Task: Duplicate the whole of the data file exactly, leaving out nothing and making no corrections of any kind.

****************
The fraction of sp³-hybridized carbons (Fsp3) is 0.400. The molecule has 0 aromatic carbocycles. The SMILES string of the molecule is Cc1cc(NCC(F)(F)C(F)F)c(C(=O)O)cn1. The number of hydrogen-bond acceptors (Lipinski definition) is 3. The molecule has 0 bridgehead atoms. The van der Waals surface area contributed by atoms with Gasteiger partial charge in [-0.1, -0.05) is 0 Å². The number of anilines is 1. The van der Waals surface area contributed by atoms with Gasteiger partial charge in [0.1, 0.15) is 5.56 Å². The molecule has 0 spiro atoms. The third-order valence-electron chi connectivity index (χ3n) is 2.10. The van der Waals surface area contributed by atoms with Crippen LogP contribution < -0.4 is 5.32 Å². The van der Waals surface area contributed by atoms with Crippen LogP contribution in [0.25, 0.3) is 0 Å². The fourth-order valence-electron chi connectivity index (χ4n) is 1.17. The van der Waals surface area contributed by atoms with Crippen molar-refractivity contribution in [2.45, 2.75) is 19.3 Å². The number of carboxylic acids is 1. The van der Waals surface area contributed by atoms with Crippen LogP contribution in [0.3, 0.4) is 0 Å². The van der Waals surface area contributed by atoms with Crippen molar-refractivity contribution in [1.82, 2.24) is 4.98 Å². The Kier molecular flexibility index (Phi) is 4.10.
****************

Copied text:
The fraction of sp³-hybridized carbons (Fsp3) is 0.400. The molecule has 0 aromatic carbocycles. The SMILES string of the molecule is Cc1cc(NCC(F)(F)C(F)F)c(C(=O)O)cn1. The number of hydrogen-bond acceptors (Lipinski definition) is 3. The molecule has 0 bridgehead atoms. The van der Waals surface area contributed by atoms with Gasteiger partial charge in [-0.1, -0.05) is 0 Å². The number of anilines is 1. The van der Waals surface area contributed by atoms with Gasteiger partial charge in [0.1, 0.15) is 5.56 Å². The molecule has 0 spiro atoms. The third-order valence-electron chi connectivity index (χ3n) is 2.10. The van der Waals surface area contributed by atoms with Crippen LogP contribution < -0.4 is 5.32 Å². The van der Waals surface area contributed by atoms with Crippen LogP contribution in [0.25, 0.3) is 0 Å². The fourth-order valence-electron chi connectivity index (χ4n) is 1.17. The van der Waals surface area contributed by atoms with Crippen molar-refractivity contribution in [2.45, 2.75) is 19.3 Å². The number of carboxylic acids is 1. The van der Waals surface area contributed by atoms with Crippen LogP contribution in [0.3, 0.4) is 0 Å². The van der Waals surface area contributed by atoms with Crippen molar-refractivity contribution in [1.82, 2.24) is 4.98 Å². The Kier molecular flexibility index (Phi) is 4.10.